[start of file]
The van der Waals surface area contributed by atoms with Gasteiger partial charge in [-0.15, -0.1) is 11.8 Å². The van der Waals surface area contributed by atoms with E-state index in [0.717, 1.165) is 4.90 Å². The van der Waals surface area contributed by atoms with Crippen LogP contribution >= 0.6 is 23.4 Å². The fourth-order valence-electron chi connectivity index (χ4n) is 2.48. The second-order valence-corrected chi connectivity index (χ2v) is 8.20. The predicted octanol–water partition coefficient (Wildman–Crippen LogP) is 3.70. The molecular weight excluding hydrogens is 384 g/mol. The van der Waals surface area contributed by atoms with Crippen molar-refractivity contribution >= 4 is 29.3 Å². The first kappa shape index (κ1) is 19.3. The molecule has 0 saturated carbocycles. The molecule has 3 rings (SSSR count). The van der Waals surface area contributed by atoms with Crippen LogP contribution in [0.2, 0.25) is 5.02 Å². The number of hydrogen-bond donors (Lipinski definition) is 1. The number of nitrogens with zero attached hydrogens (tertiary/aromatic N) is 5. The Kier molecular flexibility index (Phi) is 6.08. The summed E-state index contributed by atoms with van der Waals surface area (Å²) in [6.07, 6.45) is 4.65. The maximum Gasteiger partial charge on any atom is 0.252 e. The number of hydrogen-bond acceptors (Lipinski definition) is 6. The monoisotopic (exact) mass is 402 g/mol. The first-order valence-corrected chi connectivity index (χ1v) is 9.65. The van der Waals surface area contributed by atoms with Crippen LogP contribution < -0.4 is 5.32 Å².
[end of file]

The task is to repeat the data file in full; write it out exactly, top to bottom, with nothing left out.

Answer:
The van der Waals surface area contributed by atoms with Gasteiger partial charge in [-0.15, -0.1) is 11.8 Å². The van der Waals surface area contributed by atoms with E-state index in [0.717, 1.165) is 4.90 Å². The van der Waals surface area contributed by atoms with Crippen LogP contribution >= 0.6 is 23.4 Å². The fourth-order valence-electron chi connectivity index (χ4n) is 2.48. The second-order valence-corrected chi connectivity index (χ2v) is 8.20. The predicted octanol–water partition coefficient (Wildman–Crippen LogP) is 3.70. The molecular weight excluding hydrogens is 384 g/mol. The van der Waals surface area contributed by atoms with Crippen molar-refractivity contribution >= 4 is 29.3 Å². The first kappa shape index (κ1) is 19.3. The molecule has 0 saturated carbocycles. The molecule has 3 rings (SSSR count). The van der Waals surface area contributed by atoms with Crippen LogP contribution in [0.2, 0.25) is 5.02 Å². The number of hydrogen-bond donors (Lipinski definition) is 1. The number of nitrogens with zero attached hydrogens (tertiary/aromatic N) is 5. The Kier molecular flexibility index (Phi) is 6.08. The summed E-state index contributed by atoms with van der Waals surface area (Å²) in [6.07, 6.45) is 4.65. The maximum Gasteiger partial charge on any atom is 0.252 e. The number of hydrogen-bond acceptors (Lipinski definition) is 6. The monoisotopic (exact) mass is 402 g/mol. The first-order valence-corrected chi connectivity index (χ1v) is 9.65. The van der Waals surface area contributed by atoms with Crippen LogP contribution < -0.4 is 5.32 Å².